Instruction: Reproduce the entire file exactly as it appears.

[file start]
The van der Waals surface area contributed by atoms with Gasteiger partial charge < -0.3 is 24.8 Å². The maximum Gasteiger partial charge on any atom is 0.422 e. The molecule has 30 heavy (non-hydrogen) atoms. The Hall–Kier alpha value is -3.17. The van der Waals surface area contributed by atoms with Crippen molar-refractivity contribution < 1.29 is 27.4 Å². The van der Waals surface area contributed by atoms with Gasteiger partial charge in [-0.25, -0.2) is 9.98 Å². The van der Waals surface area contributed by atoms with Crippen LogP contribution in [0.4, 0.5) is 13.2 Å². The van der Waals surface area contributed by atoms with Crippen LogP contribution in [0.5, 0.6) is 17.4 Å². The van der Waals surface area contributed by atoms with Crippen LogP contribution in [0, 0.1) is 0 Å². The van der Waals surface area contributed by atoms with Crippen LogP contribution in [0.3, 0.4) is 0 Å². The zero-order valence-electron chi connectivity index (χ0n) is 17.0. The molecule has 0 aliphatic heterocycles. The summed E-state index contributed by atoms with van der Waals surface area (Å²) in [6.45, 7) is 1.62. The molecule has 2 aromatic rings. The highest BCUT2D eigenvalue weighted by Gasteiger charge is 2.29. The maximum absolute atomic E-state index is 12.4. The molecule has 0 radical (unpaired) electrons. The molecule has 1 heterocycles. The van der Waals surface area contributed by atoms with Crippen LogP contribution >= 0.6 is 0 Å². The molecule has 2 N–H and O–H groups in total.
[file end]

The van der Waals surface area contributed by atoms with Gasteiger partial charge < -0.3 is 24.8 Å². The maximum Gasteiger partial charge on any atom is 0.422 e. The molecule has 30 heavy (non-hydrogen) atoms. The Hall–Kier alpha value is -3.17. The van der Waals surface area contributed by atoms with Crippen molar-refractivity contribution < 1.29 is 27.4 Å². The van der Waals surface area contributed by atoms with Gasteiger partial charge in [-0.25, -0.2) is 9.98 Å². The van der Waals surface area contributed by atoms with Crippen LogP contribution in [0.4, 0.5) is 13.2 Å². The van der Waals surface area contributed by atoms with Crippen LogP contribution in [0.5, 0.6) is 17.4 Å². The van der Waals surface area contributed by atoms with Crippen LogP contribution in [0, 0.1) is 0 Å². The van der Waals surface area contributed by atoms with Crippen LogP contribution in [0.3, 0.4) is 0 Å². The zero-order valence-electron chi connectivity index (χ0n) is 17.0. The molecule has 0 aliphatic heterocycles. The summed E-state index contributed by atoms with van der Waals surface area (Å²) in [6.45, 7) is 1.62. The molecule has 2 aromatic rings. The highest BCUT2D eigenvalue weighted by Gasteiger charge is 2.29. The maximum absolute atomic E-state index is 12.4. The molecule has 0 radical (unpaired) electrons. The molecule has 1 heterocycles. The van der Waals surface area contributed by atoms with Crippen LogP contribution >= 0.6 is 0 Å². The molecule has 2 N–H and O–H groups in total.